Sandakan voters have a mind of their own

  • Nation
  • Saturday, 11 May 2019

SANDAKAN: The people of San­dakan are set to cast their votes in the first by-election to be held in Sabah after Parti Warisan Sabah and Pakatan Harapan’s DAP and PKR took the state government from Barisan Nasional a year ago.

The parliamentary constituency – within it are the state seats of Tanjung Papat and Elopura – comprising 51% (about 20,000) Chinese voters and 45% (about 18,000) Muslim bumiputra of various ethnicities, including Bajau, Suluk, Sungai, Bugis and Javanese.

The rest are mainly Kadazan­dusun and other races such as Filipinos and Indians.

Together, they will decide the five-­cornered fight involving DAP’s Vivian Wong, 30; Parti Bersatu Sabah’s Linda Tsen, 64; and three independents: Hamzah Abdullah, 65; a former PAS and Amanah state leader, oil palm executive Chia Siew Yun, 45; and former political worker Sulaiman Abdul Samat, 36.

Sandakan, the first state capital in colonial times, boomed during the timber heyday of the 1970s and early 1980s.

It experienced a resurgence in the late 1990s thanks to high oil palm prices.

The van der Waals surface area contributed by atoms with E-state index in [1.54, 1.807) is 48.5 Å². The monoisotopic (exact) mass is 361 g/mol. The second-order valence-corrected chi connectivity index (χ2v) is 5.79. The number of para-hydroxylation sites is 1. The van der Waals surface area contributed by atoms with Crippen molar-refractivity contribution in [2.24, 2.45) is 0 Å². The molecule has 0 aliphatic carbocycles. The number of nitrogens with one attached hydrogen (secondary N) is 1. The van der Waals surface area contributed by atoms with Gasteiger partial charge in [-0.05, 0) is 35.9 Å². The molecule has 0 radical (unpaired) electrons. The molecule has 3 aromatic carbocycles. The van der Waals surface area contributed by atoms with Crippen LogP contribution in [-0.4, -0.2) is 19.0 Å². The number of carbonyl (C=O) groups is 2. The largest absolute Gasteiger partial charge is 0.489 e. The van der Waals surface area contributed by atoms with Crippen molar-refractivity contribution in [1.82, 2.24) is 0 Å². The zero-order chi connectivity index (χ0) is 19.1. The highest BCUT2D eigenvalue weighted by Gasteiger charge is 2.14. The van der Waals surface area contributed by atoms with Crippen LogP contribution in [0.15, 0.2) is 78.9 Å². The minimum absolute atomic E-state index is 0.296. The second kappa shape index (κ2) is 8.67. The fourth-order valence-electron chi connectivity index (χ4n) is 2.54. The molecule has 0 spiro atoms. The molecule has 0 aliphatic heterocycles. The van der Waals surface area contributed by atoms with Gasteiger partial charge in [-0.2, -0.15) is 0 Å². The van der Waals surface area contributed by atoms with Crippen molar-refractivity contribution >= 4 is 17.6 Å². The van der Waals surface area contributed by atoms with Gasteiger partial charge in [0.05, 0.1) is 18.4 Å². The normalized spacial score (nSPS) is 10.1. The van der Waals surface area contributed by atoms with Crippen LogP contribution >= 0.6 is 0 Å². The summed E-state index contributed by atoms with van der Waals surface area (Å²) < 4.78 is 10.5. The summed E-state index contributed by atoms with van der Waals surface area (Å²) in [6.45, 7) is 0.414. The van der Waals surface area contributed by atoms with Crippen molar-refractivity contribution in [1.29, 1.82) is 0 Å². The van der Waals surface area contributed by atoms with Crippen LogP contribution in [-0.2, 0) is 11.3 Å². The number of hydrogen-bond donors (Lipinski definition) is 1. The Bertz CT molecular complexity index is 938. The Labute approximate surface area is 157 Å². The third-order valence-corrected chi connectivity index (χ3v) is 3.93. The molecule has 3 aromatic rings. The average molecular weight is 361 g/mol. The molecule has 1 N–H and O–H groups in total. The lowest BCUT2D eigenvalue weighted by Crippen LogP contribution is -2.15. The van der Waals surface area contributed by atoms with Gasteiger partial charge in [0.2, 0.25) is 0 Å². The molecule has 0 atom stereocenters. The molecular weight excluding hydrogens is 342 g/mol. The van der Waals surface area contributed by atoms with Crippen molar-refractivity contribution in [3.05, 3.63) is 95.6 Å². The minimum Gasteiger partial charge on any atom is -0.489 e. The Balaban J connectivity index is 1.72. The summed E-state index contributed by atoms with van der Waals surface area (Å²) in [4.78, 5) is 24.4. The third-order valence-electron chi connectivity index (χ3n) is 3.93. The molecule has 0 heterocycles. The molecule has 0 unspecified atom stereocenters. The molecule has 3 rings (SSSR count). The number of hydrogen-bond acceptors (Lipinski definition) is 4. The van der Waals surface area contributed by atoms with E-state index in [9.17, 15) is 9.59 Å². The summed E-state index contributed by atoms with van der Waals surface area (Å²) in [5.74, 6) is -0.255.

However, the commodity has been going through a rough patch in recent years.

The agricultural and fishing municipality that sits close to the southern Philippine sea borders has seen rapid development over the last two decades.

The growth of the oil palm industry has driven massive real estate development that led to a large property overhang.

Over the past weeks of campaigning, key issues with voters centred on the need for more economic stimulus for this east coast Sabah town to counter the lack of job opportunities and migration.

There are also clamour for government financial assistance for fishermen and the poor as well as hope for home ownership through a rent-and-buy scheme for low-cost homes.

Since the creation of the seat in 1971, Sandakan voters have shown that their support cannot be taken for granted.

They do not necessarily go with the flow.

They voted in DAP candidates for three terms from 1978 despite the popularity of the state governments that were then under the defunct Berjaya and later Parti Bersatu Sabah.

In 2004, an independent candidate became the Sandakan MP, and in 2013, the seat went back to DAP during the Barisan government rule.

This by-election was called following the death of Vivian’s father – two-term DAP MP Datuk Stephen Wong, who died of a heart attack on March 28.

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